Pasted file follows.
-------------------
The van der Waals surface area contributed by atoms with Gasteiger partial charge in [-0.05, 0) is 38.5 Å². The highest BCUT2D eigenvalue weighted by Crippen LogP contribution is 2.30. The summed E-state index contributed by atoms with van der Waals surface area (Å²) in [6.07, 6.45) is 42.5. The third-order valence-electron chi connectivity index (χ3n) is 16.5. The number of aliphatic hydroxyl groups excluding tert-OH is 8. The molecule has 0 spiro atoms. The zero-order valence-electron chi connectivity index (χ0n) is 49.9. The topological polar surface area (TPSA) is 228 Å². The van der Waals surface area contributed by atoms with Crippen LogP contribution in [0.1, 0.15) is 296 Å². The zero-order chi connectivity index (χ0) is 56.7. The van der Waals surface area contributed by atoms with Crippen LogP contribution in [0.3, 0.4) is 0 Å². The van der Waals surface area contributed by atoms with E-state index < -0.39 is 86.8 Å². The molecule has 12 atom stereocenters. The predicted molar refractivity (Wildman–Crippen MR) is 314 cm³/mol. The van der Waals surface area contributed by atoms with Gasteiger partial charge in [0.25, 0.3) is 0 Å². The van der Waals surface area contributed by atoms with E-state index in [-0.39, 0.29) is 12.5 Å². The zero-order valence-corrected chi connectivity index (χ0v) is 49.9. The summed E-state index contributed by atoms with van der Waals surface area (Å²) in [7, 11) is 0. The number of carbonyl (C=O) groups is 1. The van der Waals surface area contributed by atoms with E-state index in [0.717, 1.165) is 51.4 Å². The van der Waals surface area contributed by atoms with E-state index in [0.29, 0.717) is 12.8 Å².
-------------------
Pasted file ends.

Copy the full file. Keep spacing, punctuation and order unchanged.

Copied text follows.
The van der Waals surface area contributed by atoms with Gasteiger partial charge in [-0.05, 0) is 38.5 Å². The highest BCUT2D eigenvalue weighted by Crippen LogP contribution is 2.30. The summed E-state index contributed by atoms with van der Waals surface area (Å²) in [6.07, 6.45) is 42.5. The third-order valence-electron chi connectivity index (χ3n) is 16.5. The number of aliphatic hydroxyl groups excluding tert-OH is 8. The molecule has 0 spiro atoms. The zero-order valence-electron chi connectivity index (χ0n) is 49.9. The topological polar surface area (TPSA) is 228 Å². The van der Waals surface area contributed by atoms with Crippen LogP contribution in [0.1, 0.15) is 296 Å². The zero-order chi connectivity index (χ0) is 56.7. The van der Waals surface area contributed by atoms with Crippen LogP contribution in [0.3, 0.4) is 0 Å². The van der Waals surface area contributed by atoms with E-state index < -0.39 is 86.8 Å². The molecule has 12 atom stereocenters. The predicted molar refractivity (Wildman–Crippen MR) is 314 cm³/mol. The van der Waals surface area contributed by atoms with Gasteiger partial charge in [0.25, 0.3) is 0 Å². The van der Waals surface area contributed by atoms with E-state index in [-0.39, 0.29) is 12.5 Å². The zero-order valence-corrected chi connectivity index (χ0v) is 49.9. The summed E-state index contributed by atoms with van der Waals surface area (Å²) in [7, 11) is 0. The number of carbonyl (C=O) groups is 1. The van der Waals surface area contributed by atoms with E-state index in [0.717, 1.165) is 51.4 Å². The van der Waals surface area contributed by atoms with E-state index in [0.29, 0.717) is 12.8 Å².